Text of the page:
Get ideas for leadership, customer research, and creativity by listening to episode #41 of the How I Made It In Marketing podcast. I had a great discussion with Jasmin Guthmann, Head of Corporate Communication, Contentstack.
Listen now to hear Guthmann discuss simplifying the complex so your creative team can do phenomenal things, the impossibility of trying to guess what your customers need, and why large meetings are not for decisions.
This article was published in the MarketingSherpa email newsletter.
“Don’t be afraid of long copy; be afraid of insufficient clarity,” Flint McGlaughlin taught in Website Wireframes: 8 psychological elements that impact marketing conversion rates.
I thought of that quote when my latest guest talked about how often being afraid drives marketing and business leaders, and so they resort to focus groups and consultants to cover for themselves in case something goes wrong. But she called this the dangerous delusion of safety, that playing it safe can hurt you more than you know. And she shared a story from her career illustrating that lesson.
You can hear that lesson, and many more lesson-filled stories, from Jasmin Guthmann, Head of Corporate Communication, Contentstack, on this episode of the How I Made It In Marketing podcast.
Guthmann manages a global team of eight people that she has built from scratch over the past six months, along with a $1 million budget (her part of the organization’s overall marketing budget). Contentstack has raised $89 million in funding over three rounds.
Guthmann is also Vice President of MACH Alliance. MACH stands for Microservices based, API-first, Cloud-native SaaS and Headless. The not-for-profit industry body has 70 member companies, ranging in size from startups to Google.
Listen to my conversation with Guthmann using this embedded player or click through to your preferred audio streaming service using the links below it.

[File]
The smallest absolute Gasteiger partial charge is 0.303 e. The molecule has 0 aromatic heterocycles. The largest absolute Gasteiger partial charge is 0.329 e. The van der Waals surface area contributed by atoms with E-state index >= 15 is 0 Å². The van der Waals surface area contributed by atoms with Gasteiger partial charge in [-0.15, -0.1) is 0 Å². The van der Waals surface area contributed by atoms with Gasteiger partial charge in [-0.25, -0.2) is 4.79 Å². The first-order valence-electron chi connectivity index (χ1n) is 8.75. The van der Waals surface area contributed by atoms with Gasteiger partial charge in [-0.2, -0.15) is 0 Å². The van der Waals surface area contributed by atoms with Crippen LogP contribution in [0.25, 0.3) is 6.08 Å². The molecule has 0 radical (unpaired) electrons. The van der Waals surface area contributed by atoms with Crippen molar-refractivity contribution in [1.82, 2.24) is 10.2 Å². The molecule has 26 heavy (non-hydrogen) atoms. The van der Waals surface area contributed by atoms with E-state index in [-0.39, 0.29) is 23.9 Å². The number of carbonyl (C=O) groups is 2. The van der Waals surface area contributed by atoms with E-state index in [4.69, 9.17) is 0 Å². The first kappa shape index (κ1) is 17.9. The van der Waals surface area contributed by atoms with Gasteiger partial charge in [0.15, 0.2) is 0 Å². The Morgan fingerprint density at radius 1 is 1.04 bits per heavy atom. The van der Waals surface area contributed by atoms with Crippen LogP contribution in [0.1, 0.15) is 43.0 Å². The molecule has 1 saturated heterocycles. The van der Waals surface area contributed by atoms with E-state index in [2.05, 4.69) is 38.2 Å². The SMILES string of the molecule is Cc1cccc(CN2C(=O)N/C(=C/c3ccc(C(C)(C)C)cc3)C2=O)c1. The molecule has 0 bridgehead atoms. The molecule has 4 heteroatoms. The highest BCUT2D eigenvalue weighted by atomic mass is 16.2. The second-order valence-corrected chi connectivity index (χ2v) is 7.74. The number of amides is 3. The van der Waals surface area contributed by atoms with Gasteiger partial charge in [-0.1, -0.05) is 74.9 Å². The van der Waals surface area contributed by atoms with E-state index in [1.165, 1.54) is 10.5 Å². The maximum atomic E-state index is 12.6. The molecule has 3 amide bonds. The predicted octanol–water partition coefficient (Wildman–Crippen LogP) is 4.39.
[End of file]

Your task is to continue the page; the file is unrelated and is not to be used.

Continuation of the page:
Some lessons from Guthmann that emerged in our discussion:
Guthmann learned the tools of the trade as an advertising account director in an owner-led agency that was part of the WPP network. She quickly became the "financial services" client specialist simply because she loved what most other ADs hated: diving into the world of funds, derivatives, and long/short options.
In a world where everyone wanted the next brilliant, fun beer commercial, most others never made it beyond the first few introductory lines of a financial services client brief – let alone trying to translate the promotional needs of something intangible like a fund into something that would get the creative teams excited. But it turned out she was pretty good at it. So, when one of their long-standing clients, Fidelity, sent through the ask for a campaign for an Emerging Markets Fund, Guthmann was all over it.
It was a tough one: she went back and forth with the creative team. What was the exciting part of an Emerging Markets Fund? Sure, diversification and potential for high growth. It was intangible. But she kept coming back to the idea of the sheer potential she saw in this offering. It wasn't just about dry "possibility to get high profits because it's a high-risk investment." It was about engaging with the world's untapped resources, with something yet undiscovered. There was a sense of adventure.
That's when a junior designer came up with an idea: to use the visual of an iceberg, tip to bottom, with the headline “So much more than the eye can see.” The campaign took on the theme of “Change of perspective” – the highlight being a video that, played forward, conveyed a message as negative, but played with the words in reverse order, formed the same text as a positive.
The campaign became the only one ever in the history of Fidelity to go through customer research with no changes recommended. The person in charge at the time at Fidelity had the research results taped to the wall in his office for reference for years. The junior designer went on to win several prizes for his campaign ideas and is a super successful creative director today.
Here’s the thing, Guthmann said. There’s nothing superhuman about her ability to understand the financial services market. She was simply willing to put in the effort to dig into a complex topic where others weren’t. That allowed her to see what was interesting about it, and the team produced phenomenal work. Diving into complexity is a skill that can be learned. It’s called being willing to go all-in on something – not give up when it gets hard. And it can help you win in any industry.
Many companies and stakeholders rely an awful lot on external advice. Be it from the big four or research agencies or other consulting services. In some cases, it is really a “cover your butt” strategy for the person in charge – “I tested the campaign idea in research group, the research firm recommended going for it, so it’s not my fault!” But that is no guarantee for good results.